THE BLOG

How (Not) to Learn to Cook

07/29/2013 11:05 pm ET | Updated Sep 28, 2013
  • Victor Udoewa Science and technology policy adviser; Education specialist

Three years ago I conducted a cooking experiment for a year and a half. Each week I invited a bunch of people from various circles to a community dinner. I strategically chose people from different backgrounds and experiences with different ideologies, and I took a half-day off, to prepare. I cooked meals for groups as small as four and as large as 22 people, depending on people's availability. And every week, all previous dinner guests were implicitly invited for ever, while I sent explicit invitations to new guests who had never attended.

Needless to say, cooking a bunch of dishes each week for a big group teaches you a few things about cooking. I'd like to say that my skills improved over the year. But I'll let you take a look at the lessons I learned. Then you can decide.

1. Put pressure on yourself by cooking for large dinner parties with food critics - If you want to learn how to cook, practice by cooking for yourself. No pressure and no problem if there's no taste. But if you have more guts like me, invite 20 friends and include some food critics so that when people get sick, you're sure to see a write-up in the newspaper.

2. Come home from the store just before your guests arrive - If you want to learn how to cook, give yourself time to experiment and explore the food. But if you love pressure like I do, wait until the last minute so that people arrive while you're still cooking. Some of you laugh, but the nice side effect is that you can assign cooking tasks to your guests. The great thing about this is when the food turns out great, you take the credit. If it turns out badly, blame the person you assigned for that dish. That's what I did.

3. Never cook the same thing twice - The quickest way to improve your ability to cook a dish is to cook it again. But who wants the quick route to success? Instead I sent an email to all guests who sent an RSVP for the week. I asked them to vote on which cuisine or theme they prefered. Each week was different: Persian, Peruvian, Ethiopian, Greek, Jamaican, Vegan Mexican (yeah, it's true), fruit-used-in-every-dish, etc. Every week, I served dishes I cooked for the first time! You should try it.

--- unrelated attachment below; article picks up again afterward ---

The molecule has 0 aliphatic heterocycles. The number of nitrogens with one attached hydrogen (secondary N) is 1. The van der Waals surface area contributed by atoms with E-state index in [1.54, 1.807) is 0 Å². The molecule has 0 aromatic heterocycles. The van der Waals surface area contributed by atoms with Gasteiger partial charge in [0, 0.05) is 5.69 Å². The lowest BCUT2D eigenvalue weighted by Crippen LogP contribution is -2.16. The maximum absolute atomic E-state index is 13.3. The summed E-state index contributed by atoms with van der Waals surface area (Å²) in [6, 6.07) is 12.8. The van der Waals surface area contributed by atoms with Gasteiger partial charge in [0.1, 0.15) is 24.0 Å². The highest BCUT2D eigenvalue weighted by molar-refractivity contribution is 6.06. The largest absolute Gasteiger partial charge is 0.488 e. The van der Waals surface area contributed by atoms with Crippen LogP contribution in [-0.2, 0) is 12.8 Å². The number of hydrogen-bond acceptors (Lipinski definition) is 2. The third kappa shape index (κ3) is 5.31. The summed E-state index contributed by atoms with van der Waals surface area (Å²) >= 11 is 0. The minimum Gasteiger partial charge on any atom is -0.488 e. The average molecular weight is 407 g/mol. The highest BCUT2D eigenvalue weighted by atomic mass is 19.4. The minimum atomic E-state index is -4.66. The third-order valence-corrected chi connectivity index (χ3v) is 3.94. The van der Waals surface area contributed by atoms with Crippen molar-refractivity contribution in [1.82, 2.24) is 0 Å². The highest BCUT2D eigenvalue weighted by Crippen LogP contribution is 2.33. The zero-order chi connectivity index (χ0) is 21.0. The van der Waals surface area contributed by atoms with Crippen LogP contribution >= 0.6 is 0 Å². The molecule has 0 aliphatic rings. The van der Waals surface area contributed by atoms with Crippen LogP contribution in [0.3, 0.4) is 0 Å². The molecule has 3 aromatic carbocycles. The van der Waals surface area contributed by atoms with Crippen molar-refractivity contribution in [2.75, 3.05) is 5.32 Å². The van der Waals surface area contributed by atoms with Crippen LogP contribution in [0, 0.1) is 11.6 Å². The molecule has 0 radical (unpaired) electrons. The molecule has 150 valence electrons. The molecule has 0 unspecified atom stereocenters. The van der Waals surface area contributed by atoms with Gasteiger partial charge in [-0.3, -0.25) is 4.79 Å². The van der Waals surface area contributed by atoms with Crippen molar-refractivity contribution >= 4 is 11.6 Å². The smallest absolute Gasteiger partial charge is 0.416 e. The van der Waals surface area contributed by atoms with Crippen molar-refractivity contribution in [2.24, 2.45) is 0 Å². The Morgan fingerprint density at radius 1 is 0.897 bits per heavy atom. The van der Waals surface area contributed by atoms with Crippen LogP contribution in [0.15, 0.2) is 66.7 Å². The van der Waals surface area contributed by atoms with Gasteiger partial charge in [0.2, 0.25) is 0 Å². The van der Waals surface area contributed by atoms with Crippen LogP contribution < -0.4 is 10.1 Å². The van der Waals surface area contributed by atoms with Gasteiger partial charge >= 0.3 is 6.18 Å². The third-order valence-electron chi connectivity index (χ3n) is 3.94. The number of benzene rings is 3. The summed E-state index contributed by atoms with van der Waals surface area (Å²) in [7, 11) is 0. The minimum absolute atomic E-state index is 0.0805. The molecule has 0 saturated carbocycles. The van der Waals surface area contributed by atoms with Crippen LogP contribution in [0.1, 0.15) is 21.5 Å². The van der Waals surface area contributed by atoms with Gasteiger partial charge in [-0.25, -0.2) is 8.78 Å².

4. Cook several dishes from scratch - After the guests chose the cuisine, like Indonesian, for example, I cooked at least one bread, at least one soup, at least one salad, several main dishes, and at least one dessert in that cuisine style or from that culture. So I often mixed baking (slow baking) with cooking, and since I came home late from the store, I usually had three hours to cook from scratch several foreign dishes that required five hours to two days of preparation. What a rush! There's no excitement when you cook one dish and use pre-mixed or pre-packaged ingredients for other dishes.

5. Always say a prayer before eating - For some reason mentioning the fact that other people don't have food and that we should just be thankful for sustenance, makes the food taste better. Praying that you're "so thankful because most people who come for dinner never come back," really lowers expectations. You can either focus on improving your cooking or your prayer. I worked on the prayer.

6. If an accident happens while cooking, ignore it - Once, I used the blender on some vegetables to create a tomatillo sauce for vegan burritos. For some reason the plastic or glass top of the blender broke. I cleaned it up and continued blending by using a plate to close the top of the blender. I thought the glass top only broke in even pieces which I threw away. I didn't discover that small pieces of glass fell into the sauce mixture which I poured on the vegan burritos until people started pulling out pieces of glass from their teeth. One guest was appalled. Another laughed. My roommate just said "You know, if you ignore the glass, it actually tastes good."

All in all it was a good experiment. I learned how to cook a variety of breads, soups of varying bases, salads, main dishes, and different desserts. But because I didn't repeat a dish I don't remember any of it. Sure, the best way to learn to cook is to focus on one dish cooked for yourself with no pressure. It's true you get to experiment and explore varying spices without worrying if it tastes bad for guests. But then again, how many of you can claim to have a roommate who ate glassed vegan burritos and still took it to work the next day for lunch?